Thousands of people have been killed in Jos in recent years in clashes between the Christian and Muslim communities including a suicide attack on a Catholic church in March in which a dozen people were killed.

Benedict created the pontifical council for new evangelisation in 2010.


EASTER TRAGEDY: 38 die in Catholic and Deeper life Churches

At least 30 persons have been confirmed dead as a Catholic church building in Adamgbe, Mbayongo Vandeikya Local Government Area of Benue state collapsed on Saturday night while parishioners were worshiping during the Easter vigil night.

Eyewitnesses said the number of casualty was high because help could not reach those trapped on time.

The church, St. Roberts Catholic church collapsed in the middle of the service held to commemorate the resurrection of Jesus Christ night.

Eyewitnesses said the number of casualty was high because help could not reach those trapped on time.

The Police Public Relations Officer (PPRO), Alaribe Ejike, who confirmed the incidence said that
the worshippers died when the Church collapsed on them.

He said the speculations that the incidence was caused by an attack as reported by some foreign
media agencies is a lie.

Mr Ejike assured the people of the state of the readiness of the police to protect the lives and
property of citizens.

Eight die at Deeper life retreat

Eight persons have also been confirmed dead during the Deeper Life Easter Retreat in Ilorin, the Kwara State capital.

The camp where the worshippers assembled at Eyenkorin, on the outskirts of Ilorin, reportedly collapses on Friday due to a heavy rain accompanied by thunderstorm leaving eight dead and several others injured.

This was said to be as a result of a heavy downpour, accompanied by thunderstorm.

Eyewitnesses said a pillar of the camp venue collapsed, leading to the crashing of the worship centre on worshippers.

Seven persons were reported dead on the spot while a pastor of the church, who was on his way to donate blood for the severely injured, was hit and killed by a vehicle on his motorbike.

Suicide bomber attacks church in Jos as reprisal claims more lives

The restive north central city of Jos in Plateau State has been rocked by another bomb blast. There was a loud explosion at the St. Finbarr’s Catholic Church located  at Mai Diko road at the Rayfield area of the city.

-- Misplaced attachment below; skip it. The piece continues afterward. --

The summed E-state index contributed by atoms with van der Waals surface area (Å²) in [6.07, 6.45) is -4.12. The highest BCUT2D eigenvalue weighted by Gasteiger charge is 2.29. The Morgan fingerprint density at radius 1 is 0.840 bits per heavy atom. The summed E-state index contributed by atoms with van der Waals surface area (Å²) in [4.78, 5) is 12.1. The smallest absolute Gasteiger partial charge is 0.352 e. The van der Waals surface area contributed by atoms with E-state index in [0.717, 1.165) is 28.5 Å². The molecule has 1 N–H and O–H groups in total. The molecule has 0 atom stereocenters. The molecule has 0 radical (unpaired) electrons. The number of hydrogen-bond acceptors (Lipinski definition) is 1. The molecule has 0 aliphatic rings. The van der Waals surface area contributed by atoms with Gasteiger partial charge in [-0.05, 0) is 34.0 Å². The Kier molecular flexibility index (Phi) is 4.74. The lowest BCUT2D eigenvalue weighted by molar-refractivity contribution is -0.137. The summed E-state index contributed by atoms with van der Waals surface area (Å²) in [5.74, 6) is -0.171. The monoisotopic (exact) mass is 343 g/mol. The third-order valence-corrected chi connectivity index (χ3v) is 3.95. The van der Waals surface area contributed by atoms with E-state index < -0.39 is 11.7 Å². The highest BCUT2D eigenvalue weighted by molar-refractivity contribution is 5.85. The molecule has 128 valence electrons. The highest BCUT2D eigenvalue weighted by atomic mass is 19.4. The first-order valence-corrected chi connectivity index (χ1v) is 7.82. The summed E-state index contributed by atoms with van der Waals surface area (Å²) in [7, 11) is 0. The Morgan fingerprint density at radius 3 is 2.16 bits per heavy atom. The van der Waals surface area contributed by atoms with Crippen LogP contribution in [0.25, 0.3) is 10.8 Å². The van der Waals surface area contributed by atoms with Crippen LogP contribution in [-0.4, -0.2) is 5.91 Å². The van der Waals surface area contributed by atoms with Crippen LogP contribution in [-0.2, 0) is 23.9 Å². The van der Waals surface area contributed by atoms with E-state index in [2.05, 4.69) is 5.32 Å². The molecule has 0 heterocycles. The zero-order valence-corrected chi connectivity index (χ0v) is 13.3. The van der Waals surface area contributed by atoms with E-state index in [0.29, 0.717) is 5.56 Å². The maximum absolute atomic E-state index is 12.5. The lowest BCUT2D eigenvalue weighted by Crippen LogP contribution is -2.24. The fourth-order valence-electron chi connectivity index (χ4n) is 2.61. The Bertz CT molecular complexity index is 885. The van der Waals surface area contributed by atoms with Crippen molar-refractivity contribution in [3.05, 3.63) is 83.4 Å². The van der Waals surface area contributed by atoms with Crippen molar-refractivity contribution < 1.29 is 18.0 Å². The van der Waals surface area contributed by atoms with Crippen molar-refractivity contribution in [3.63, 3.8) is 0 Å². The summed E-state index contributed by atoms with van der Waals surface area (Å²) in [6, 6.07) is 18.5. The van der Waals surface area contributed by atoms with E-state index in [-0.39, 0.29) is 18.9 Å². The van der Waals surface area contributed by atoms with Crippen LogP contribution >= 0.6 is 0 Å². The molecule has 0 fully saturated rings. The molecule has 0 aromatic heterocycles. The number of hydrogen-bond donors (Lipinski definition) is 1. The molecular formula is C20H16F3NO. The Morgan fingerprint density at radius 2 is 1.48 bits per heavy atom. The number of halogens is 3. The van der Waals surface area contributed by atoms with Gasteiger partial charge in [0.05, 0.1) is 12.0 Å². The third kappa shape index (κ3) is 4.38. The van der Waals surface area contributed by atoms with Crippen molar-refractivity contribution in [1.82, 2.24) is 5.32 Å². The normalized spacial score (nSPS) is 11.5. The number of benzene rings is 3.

A suicide bomber had tried to drive into the church premises, but was stopped by security operatives stationed at the entrance. The bomb went off during the scuffle that ensued. Security agents were however seen at the scene of the blast trying to find clues that could lead to the unearthing of the culprits’ identity as well as trying to maintain peace and order.

Officials of the National Emergency Management Agency (NEMA) were at the scene evacuating victims of the blast from the scene to nearby hospitals.

Members of the Young Boys Scout filled the casualty list as they were deployed as security in the church.

Confirming the Incident, the Northern Zonal Director Of the NEMA, Danjuma Alhassan Aliyu told Channels Television via phone that three people were confirmed dead and so many with injuries.  An eyewitness however said that the  bodies at the scene of the blast were up to 11 including those that were shattered as a result of their proximity to bomb.

The blast occurred at about 11a.m at the Church located adjacent to a popular bar called Stefans.

Members of the Joint Task Force were however pelted with stones by angry youths who believed they had arrived late to have prevented the attack.

A bombing at Church of Christ In Nigeria (COCIN) in the tensed city two weeks ago killed three people and injured nearly 40.

The Islamist militants group, Boko Haram claimed responsibility for  that attack.

However, no group has claimed responsibility for the recent attack.


Angered by the bomb attack, youth from the church launched a reprisal on the muslim coummunity killing 10 people  the health commissioner for Jos, Sati Dakwat had reportedly said.

“The situation is bad. Several were killed in the reprisal attacks, more than 10,” Mr Dakwat told Reuters, after a bomb blast in a Catholic church in the city killed about a dozen people.

In the past decade Jos has become the main flashpoint for tensions between Nigeria’s Christian and Muslim communities.